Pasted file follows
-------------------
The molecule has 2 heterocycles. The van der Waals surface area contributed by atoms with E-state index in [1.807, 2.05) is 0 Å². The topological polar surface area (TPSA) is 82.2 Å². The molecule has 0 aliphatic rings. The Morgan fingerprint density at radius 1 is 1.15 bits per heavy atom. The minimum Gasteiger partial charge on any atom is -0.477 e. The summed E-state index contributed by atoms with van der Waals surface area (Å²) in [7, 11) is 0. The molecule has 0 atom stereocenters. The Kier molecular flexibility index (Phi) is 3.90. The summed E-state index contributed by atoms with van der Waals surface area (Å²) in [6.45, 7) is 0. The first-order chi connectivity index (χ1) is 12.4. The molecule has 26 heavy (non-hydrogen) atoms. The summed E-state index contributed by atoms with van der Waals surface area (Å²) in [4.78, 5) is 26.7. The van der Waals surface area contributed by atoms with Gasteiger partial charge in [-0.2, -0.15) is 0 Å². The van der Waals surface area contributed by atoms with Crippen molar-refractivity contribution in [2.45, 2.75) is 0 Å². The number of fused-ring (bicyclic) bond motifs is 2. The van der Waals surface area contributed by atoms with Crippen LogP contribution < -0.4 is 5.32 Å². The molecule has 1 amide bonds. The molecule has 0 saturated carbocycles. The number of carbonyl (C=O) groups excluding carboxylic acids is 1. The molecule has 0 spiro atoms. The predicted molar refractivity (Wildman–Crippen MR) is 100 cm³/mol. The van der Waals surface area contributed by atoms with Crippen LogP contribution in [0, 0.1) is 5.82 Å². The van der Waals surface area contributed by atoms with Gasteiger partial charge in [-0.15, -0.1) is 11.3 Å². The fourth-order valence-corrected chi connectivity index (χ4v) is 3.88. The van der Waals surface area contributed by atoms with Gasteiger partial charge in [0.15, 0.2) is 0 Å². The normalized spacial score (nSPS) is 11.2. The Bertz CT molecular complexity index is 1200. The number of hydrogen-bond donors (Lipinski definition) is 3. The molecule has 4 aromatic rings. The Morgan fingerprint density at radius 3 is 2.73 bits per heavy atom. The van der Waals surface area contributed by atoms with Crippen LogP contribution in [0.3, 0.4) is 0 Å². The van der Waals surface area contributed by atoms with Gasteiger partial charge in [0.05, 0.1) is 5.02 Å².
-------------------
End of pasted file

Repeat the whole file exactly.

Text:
The molecule has 2 heterocycles. The van der Waals surface area contributed by atoms with E-state index in [1.807, 2.05) is 0 Å². The topological polar surface area (TPSA) is 82.2 Å². The molecule has 0 aliphatic rings. The Morgan fingerprint density at radius 1 is 1.15 bits per heavy atom. The minimum Gasteiger partial charge on any atom is -0.477 e. The summed E-state index contributed by atoms with van der Waals surface area (Å²) in [7, 11) is 0. The molecule has 0 atom stereocenters. The Kier molecular flexibility index (Phi) is 3.90. The summed E-state index contributed by atoms with van der Waals surface area (Å²) in [6.45, 7) is 0. The first-order chi connectivity index (χ1) is 12.4. The molecule has 26 heavy (non-hydrogen) atoms. The summed E-state index contributed by atoms with van der Waals surface area (Å²) in [4.78, 5) is 26.7. The van der Waals surface area contributed by atoms with Gasteiger partial charge in [-0.2, -0.15) is 0 Å². The van der Waals surface area contributed by atoms with Crippen molar-refractivity contribution in [2.45, 2.75) is 0 Å². The number of fused-ring (bicyclic) bond motifs is 2. The van der Waals surface area contributed by atoms with Crippen LogP contribution < -0.4 is 5.32 Å². The molecule has 1 amide bonds. The molecule has 0 saturated carbocycles. The number of carbonyl (C=O) groups excluding carboxylic acids is 1. The molecule has 0 spiro atoms. The predicted molar refractivity (Wildman–Crippen MR) is 100 cm³/mol. The van der Waals surface area contributed by atoms with Crippen LogP contribution in [0, 0.1) is 5.82 Å². The van der Waals surface area contributed by atoms with Gasteiger partial charge in [-0.15, -0.1) is 11.3 Å². The fourth-order valence-corrected chi connectivity index (χ4v) is 3.88. The van der Waals surface area contributed by atoms with Gasteiger partial charge in [0.15, 0.2) is 0 Å². The normalized spacial score (nSPS) is 11.2. The Bertz CT molecular complexity index is 1200. The number of hydrogen-bond donors (Lipinski definition) is 3. The molecule has 4 aromatic rings. The Morgan fingerprint density at radius 3 is 2.73 bits per heavy atom. The van der Waals surface area contributed by atoms with Crippen LogP contribution in [0.3, 0.4) is 0 Å². The van der Waals surface area contributed by atoms with Gasteiger partial charge in [0.05, 0.1) is 5.02 Å².